Transportation: The transportation sector is the linchpin for just-in-time inventory management across most every sector, from healthcare supplies to food. The Y2K readiness of this sector is critical to our global economy. Planes will not fall out of the sky, but disruption of flights and global trade between some areas and countries may occur… The FAA… has a long way to go to be ready for Y2K and remains a high risk. The maritime shipping industry has not moved aggressively on Y2K. Disruptions in global trade are highly likely… Public Transit systems may not be taking the Y2K problem seriously enough to be ready for the Year 2000.

Finance: ATMs are expected to function correctly and banks should have adequate cash to meet consumer demand, based on a Federal Reserve estimate that each American household will withdraw an average of $500.

The securities industry has responded well to its internal Y2K issues and has undertaken expansive testing. However, fund managers and brokers have only recently started to consider the implication of corporate Y2K vulnerability on investment decisions.

Government: Several states and many local governments lag in Y2K remediation, raising the risk of service disruption. The federal government will spend in excess of $7.5 billion and will not be able to renovate, test and implement all of its mission-critical systems in time. Wholesale failure of federal government services is not likely to occur.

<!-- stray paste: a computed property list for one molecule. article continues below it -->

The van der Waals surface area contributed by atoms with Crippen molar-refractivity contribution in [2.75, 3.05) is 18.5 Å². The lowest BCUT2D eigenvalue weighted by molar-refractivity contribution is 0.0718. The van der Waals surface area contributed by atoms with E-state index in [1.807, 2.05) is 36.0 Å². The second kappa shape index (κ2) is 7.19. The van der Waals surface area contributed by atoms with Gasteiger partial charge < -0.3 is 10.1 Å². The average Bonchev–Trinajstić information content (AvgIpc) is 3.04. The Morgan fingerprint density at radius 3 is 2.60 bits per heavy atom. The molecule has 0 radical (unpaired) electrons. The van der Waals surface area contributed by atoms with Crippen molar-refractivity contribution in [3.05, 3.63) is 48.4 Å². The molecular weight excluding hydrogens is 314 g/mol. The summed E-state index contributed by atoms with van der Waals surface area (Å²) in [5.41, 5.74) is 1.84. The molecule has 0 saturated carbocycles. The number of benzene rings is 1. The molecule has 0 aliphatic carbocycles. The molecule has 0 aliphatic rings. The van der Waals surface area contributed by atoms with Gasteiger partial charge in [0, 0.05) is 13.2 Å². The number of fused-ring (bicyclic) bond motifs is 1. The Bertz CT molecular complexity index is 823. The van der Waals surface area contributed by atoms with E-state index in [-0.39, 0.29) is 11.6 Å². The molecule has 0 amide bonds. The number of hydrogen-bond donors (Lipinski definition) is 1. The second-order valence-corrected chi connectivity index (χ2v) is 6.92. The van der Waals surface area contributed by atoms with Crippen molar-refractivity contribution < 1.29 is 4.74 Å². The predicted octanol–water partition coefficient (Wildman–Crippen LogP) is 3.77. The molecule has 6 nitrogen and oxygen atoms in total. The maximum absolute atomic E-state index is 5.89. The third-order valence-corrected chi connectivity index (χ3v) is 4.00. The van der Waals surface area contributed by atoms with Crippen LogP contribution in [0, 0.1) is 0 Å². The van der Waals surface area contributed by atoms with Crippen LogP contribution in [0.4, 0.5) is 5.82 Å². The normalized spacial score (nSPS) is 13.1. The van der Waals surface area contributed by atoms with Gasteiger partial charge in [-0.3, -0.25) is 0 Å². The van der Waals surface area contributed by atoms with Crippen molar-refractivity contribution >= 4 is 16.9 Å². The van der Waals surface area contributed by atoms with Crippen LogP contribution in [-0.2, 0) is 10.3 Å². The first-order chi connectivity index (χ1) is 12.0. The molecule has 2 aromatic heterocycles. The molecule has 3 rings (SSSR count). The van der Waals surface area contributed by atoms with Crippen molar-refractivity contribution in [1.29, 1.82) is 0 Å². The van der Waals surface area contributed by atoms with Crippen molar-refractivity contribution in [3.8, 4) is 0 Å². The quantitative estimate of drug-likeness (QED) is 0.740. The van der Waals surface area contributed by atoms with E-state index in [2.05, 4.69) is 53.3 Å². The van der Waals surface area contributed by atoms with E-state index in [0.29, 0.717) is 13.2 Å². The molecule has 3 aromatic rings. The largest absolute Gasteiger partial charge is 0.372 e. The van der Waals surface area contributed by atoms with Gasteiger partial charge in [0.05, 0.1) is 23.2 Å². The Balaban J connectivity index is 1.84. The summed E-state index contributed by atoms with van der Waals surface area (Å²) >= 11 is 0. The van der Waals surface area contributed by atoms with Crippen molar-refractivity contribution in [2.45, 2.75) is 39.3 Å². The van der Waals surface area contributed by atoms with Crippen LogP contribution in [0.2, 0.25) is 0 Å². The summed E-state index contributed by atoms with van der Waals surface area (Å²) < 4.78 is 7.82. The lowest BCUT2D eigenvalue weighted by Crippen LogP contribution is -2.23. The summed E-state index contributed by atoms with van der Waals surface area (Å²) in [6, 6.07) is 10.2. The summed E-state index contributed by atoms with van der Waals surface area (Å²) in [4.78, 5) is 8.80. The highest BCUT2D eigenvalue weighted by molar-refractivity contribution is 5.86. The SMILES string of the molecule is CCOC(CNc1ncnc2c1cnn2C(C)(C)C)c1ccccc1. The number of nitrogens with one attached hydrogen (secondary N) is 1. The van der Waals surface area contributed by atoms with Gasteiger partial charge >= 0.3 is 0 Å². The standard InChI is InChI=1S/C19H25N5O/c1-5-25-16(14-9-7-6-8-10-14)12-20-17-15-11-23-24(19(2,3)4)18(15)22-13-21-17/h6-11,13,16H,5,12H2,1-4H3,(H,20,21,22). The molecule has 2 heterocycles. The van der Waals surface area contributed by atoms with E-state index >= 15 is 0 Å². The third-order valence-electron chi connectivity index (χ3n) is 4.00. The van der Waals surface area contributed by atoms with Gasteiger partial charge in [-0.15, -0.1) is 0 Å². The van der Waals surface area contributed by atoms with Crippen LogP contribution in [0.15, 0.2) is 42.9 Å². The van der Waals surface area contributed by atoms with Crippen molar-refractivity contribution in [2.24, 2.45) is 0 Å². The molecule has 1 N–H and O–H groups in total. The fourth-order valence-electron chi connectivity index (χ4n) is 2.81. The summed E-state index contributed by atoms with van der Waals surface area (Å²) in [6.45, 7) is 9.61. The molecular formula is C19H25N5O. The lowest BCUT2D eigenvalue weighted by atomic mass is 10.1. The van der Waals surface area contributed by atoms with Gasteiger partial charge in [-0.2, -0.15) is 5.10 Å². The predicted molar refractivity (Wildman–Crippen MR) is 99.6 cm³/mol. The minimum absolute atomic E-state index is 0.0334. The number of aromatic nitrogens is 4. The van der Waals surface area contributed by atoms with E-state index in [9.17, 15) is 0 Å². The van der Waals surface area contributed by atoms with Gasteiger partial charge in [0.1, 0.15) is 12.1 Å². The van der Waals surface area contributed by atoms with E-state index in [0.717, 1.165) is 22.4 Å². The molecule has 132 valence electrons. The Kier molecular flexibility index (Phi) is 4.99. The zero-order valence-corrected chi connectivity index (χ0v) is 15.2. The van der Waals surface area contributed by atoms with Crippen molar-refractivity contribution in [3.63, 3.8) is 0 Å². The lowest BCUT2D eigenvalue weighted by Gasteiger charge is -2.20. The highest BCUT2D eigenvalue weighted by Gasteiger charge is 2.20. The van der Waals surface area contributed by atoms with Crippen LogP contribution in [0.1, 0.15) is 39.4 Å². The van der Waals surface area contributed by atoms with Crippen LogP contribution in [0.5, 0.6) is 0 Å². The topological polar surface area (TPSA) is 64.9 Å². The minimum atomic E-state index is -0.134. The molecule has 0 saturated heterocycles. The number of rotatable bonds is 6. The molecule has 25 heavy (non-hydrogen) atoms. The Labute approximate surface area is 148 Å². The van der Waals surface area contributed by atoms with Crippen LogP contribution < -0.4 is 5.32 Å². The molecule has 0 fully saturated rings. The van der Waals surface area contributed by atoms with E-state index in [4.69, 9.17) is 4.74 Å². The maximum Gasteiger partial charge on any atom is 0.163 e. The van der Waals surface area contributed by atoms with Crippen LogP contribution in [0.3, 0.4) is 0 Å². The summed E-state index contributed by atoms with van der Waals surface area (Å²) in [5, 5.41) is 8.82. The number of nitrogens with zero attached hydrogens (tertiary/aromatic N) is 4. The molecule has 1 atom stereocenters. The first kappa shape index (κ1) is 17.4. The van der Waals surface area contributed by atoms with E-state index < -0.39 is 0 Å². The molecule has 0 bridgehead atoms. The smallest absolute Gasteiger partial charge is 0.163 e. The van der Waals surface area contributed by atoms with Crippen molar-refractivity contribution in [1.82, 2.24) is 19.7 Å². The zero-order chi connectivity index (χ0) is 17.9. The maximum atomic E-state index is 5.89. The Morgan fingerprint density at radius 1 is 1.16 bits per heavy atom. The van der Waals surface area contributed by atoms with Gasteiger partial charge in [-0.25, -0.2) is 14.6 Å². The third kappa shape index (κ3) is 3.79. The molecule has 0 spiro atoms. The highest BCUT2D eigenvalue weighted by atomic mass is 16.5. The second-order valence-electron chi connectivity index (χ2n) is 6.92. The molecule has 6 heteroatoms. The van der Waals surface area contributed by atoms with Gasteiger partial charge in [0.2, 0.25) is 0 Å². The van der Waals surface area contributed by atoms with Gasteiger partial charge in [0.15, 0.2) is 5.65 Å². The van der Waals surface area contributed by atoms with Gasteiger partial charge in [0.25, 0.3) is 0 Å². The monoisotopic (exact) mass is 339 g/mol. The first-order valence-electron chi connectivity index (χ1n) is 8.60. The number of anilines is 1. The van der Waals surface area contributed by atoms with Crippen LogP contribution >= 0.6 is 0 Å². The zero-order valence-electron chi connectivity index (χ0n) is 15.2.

General Business: In general, large companies have dealt well with the Y2K problem, due to greater resources. Very small businesses may survive using manual processes until Y2K problems are remediated. However, many small- and medium-sized businesses are extremely unprepared for Y2K disruptions. One survey shows that more than 40 percent of 14 million small businesses do not plan to take any action.

International: Several U.S. trading partners are severely behind in their Y2K remediation efforts. For example, the GartnerGroup estimates that Venezuela and Saudi Arabia (two of the largest U.S. oil importers) are 12 to 18 months behind the U.S. in their Y2K remediation efforts.

These assessments, however, call for redoubled government, business and citizen preparation and planning – and not panic.

Warren S. Reid is the President of WSR Consulting Group, LLC, in Encino, Calif. He can be reached by fax at (818) 986-7955, via e-mail at wsreid@wsrcg.com or through his Web site at www.wsrcg.com.